As long time CPU architects we of course know - how the different CPUs on the market are constructed.
We know very well how each Motorola model is internationally structured. We know very much how the CPUs work.
We know the tricks that AMD and INTEL cores use.
We we know SUN, ARM, and VIA.
 
The same way as every top sportsman will compare himself with the others. And how the top tennis player will know very well where the strength and weaknesses of the other top player are - we also know  very well what strength and weaknesses our competition have.
 
But one thing is clear:
 
The Coldfire V1 is totally below our league.
Comparing a Coldfire V1 to the Apollo 68080  is like comparing a FIAT UNO to a McLaren Mercedes Formula1 Race Car.
Yes both have 4 wheels and a composition engine. :-)
 
 
Now how serious would you take someone claiming Mercedes did build their Formula 1 winning car on stolen blue prints of a Fiat Uno?

If you compare APOLLO 68080 with Coldfire then Apollo is the most similar to the V6 Coldfire which only was planned but never build.
Both designs are aimed for maximum performance.

If you are not afraid of deep technical details and want to know more then we can explain how these different cores internally works.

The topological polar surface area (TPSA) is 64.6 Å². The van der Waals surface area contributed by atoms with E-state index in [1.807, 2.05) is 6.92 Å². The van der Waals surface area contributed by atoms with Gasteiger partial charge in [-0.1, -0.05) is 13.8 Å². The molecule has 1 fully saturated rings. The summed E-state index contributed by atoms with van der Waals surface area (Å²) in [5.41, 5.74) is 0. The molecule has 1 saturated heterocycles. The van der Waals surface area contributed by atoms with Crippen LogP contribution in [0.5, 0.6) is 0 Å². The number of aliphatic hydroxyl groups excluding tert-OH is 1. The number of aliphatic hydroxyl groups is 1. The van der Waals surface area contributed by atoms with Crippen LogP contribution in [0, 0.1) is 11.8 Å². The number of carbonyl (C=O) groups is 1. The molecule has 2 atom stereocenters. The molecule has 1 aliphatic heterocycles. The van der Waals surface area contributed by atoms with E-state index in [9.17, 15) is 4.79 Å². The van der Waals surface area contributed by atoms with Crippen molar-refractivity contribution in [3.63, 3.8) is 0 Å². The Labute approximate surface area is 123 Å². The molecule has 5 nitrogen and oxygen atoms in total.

A1200 Coder

Posts 71
06 Jun 2020 07:42


Interesting. Can you tell us then which CPU architecture your design is based on? The 68080 seems to have a 68040 stack frame, or Sysinfo originally identified the 68080 as a 68040.I can also tell that you didn't use the 68060 as a starting point, as some instructions are still faster on the 68060 (overall the 68080 is still faster than the 68060, as it has many improvements that the 68060 doesn't have).


Master APEX

Posts 37
06 Jun 2020 12:05


DamianDs crazy vendetta will hopefully not destroy the EAB culture.
I am already on his list. :-)


Markus B

Posts 207
06 Jun 2020 15:22


I don't get how such people can keep their moderator role.


Gunnar von Boehn
(Apollo Team Member)
Posts 5296
06 Jun 2020 15:35


A1200 coder wrote:

Interesting. Can you tell us then which CPU architecture your design is based on? The 68080 seems to have a 68040 stack frame, or Sysinfo originally identified the 68080 as a 68040.

...
Well this needs a much longer explanation.

A1200 coder wrote:

I can also tell that you didn't use the 68060 as a starting point, as some instructions are still faster on the 68060

No CPU instructions is faster on 060 than on 080.

When you look at CPU design there are many items you can looks at

a) vertical or horizontal pipeline?
b) number of pipelines stages
c) bandwidth of Icache in bits/byte
d) maximum number of Instructions decoded per cycle
e) Number of EA units
f) DCache access width in bits
g) Number of DCache access per cycle
h) DCache access latency